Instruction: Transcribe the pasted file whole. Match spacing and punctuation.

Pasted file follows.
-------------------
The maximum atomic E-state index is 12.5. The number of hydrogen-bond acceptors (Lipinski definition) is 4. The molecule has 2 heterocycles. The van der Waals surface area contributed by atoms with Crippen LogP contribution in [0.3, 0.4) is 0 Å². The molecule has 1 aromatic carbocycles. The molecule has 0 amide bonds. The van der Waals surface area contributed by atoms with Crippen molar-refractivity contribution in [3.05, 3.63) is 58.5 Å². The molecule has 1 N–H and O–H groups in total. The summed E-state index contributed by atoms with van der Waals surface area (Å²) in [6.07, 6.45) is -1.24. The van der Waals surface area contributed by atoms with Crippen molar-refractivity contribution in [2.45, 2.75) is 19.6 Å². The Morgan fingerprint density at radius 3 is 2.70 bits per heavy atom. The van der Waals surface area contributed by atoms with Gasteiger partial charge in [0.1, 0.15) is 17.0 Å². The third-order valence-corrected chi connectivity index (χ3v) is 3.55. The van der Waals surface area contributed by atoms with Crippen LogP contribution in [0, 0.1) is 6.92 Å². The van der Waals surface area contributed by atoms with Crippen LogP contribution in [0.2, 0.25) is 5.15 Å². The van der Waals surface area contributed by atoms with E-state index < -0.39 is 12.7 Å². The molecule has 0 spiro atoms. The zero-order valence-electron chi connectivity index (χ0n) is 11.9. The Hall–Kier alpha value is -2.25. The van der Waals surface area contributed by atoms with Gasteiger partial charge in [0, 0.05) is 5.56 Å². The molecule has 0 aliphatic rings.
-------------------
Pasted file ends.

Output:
The maximum atomic E-state index is 12.5. The number of hydrogen-bond acceptors (Lipinski definition) is 4. The molecule has 2 heterocycles. The van der Waals surface area contributed by atoms with Crippen LogP contribution in [0.3, 0.4) is 0 Å². The molecule has 1 aromatic carbocycles. The molecule has 0 amide bonds. The van der Waals surface area contributed by atoms with Crippen molar-refractivity contribution in [3.05, 3.63) is 58.5 Å². The molecule has 1 N–H and O–H groups in total. The summed E-state index contributed by atoms with van der Waals surface area (Å²) in [6.07, 6.45) is -1.24. The van der Waals surface area contributed by atoms with Crippen molar-refractivity contribution in [2.45, 2.75) is 19.6 Å². The Morgan fingerprint density at radius 3 is 2.70 bits per heavy atom. The van der Waals surface area contributed by atoms with Gasteiger partial charge in [0.1, 0.15) is 17.0 Å². The third-order valence-corrected chi connectivity index (χ3v) is 3.55. The van der Waals surface area contributed by atoms with Crippen LogP contribution in [0, 0.1) is 6.92 Å². The van der Waals surface area contributed by atoms with Crippen LogP contribution in [0.2, 0.25) is 5.15 Å². The van der Waals surface area contributed by atoms with E-state index < -0.39 is 12.7 Å². The molecule has 0 spiro atoms. The zero-order valence-electron chi connectivity index (χ0n) is 11.9. The Hall–Kier alpha value is -2.25. The van der Waals surface area contributed by atoms with Gasteiger partial charge in [0, 0.05) is 5.56 Å². The molecule has 0 aliphatic rings.